The “user interface” is simplistic but gets the job done. With only two buttons on the CLUE board, it requires a little patience to navigate around. The main things to know are:

  • Remove the jumper between pin 0 and ground before using the light painter.
  • The software distinguishes between button “taps” and “holds” — short and long presses perform different operations. A “hold” does not repeat taps like a keyboard does…it’s a distinct interaction here.
  • The display refers to the buttons as L and R (left and right) rather than A and B. There’s a software option to rotate everything 180° if it’s easier to wire up your light stick that way, so “A” isn’t always on the left.

On startup, the code scans the folder defined by the PATH variable (e.g. 'bmps-72px' by default) looking for compatible BMP image files, and builds a list. (“Compatible BMPs” are explained on the “Make Pixel Art” page.)

The first screen displayed then lets you choose one of these images, by tapping the left and right buttons to cycle among them.

This is really the first of several configurable settings. When navigating these settings, let’s call it “config mode.”

By holding the left button, this takes you “up” a level in the configuration menu. Now tapping left/right cycles among other settings: IMAGE, TIME, LOOP and BRIGHTNESS. Find a setting you want to change, then hold left to go “down” a level and change that setting, hold left again to go “up” and pick another setting.

  • IMAGE is where you started. This lets you pick an image to load and light-paint with.
  • TIME sets how long the LEDs are “on” for light painting. Wider/taller images will usually need longer times, and correspondingly longer camera exposures.
  • LOOP sets whether an image “paints” just one time (loop off), or repeats in a continuous cycle (loop on).
  • BRIGHTNESS sets the overall image brightness. By default this is at the maximum, but you can dial it down if it helps with helps with your camera exposure, if you want background objects in the scene more visible.

Holding the right button from any config screen will switch over to “paint mode.” You’ll see a LOADING message on the screen, and the image-loading progress is displayed along the DotStar strip. Once loaded, the DotStar strip and the display will turn off (so the backlight doesn’t mess up your photo).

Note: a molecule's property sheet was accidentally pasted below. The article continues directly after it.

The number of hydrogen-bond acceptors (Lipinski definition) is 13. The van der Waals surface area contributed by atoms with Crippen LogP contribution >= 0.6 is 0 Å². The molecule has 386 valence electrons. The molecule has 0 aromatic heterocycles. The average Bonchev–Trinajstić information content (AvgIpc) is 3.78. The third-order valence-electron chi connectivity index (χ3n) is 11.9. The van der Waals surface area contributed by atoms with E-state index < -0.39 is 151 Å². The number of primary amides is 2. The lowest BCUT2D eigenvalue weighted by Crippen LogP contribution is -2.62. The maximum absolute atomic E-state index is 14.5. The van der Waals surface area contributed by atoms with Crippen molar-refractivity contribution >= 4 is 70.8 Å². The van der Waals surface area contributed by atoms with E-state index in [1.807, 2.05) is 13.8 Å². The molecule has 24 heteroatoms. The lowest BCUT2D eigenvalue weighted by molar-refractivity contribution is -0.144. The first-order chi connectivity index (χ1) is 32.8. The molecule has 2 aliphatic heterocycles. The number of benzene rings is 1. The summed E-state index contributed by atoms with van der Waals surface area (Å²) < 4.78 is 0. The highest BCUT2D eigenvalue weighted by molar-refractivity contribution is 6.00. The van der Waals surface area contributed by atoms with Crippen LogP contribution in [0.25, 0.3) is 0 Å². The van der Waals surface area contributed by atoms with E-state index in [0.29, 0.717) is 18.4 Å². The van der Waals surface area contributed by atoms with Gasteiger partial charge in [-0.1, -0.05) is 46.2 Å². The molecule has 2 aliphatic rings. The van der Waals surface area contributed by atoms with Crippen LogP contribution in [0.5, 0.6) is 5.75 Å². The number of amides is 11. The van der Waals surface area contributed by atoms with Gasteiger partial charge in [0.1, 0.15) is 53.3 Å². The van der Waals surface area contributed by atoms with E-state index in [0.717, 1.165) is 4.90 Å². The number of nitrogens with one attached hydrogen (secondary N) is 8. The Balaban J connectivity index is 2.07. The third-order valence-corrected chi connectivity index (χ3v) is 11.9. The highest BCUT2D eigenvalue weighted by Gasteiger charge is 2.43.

In paint mode, tap either the left or right button to trigger one “paint” of the image while your camera’s shutter is open. The “on” time of the LEDs is determined by the TIME setting, 1 second by default.

It’s a little different if LOOP mode is ON, where tapping left or right starts and stops an ongoing paint cycle, rather than a single pass.

Photos look best if the stick is already in motion when you tap a button…you’ll have a bit of momentum going already, whereas tap-and-then-move will make a “smushed” image. It’s awfully helpful to have a second person working the camera. One person adjusts camera settings and give directorial feedback on the other’s speed and movement. It can be done solo, it just requires more patience.

From paint mode, hold either the left or right button to return to config mode and make changes, load a different image, etc.


If no response from the LEDs, try a known-working CircuitPython DotStar test program, changing the pin numbers to match your wiring. Common issues include:

  • Clock and data wires swapped. On the CLUE these can easily be switched in code…it’s not picky about which pin has which job.
  • Verify there’s a GND connection from CLUE to the DotStar strip.
  • If testing with CLUE plugged into USB and DotStars powered from the battery pack, verify the power switch is ON.
Looping lizards!
This guide was first published on May 06, 2020. It was last updated on May 06, 2020.
This page (Using the Software) was last updated on Sep 22, 2020.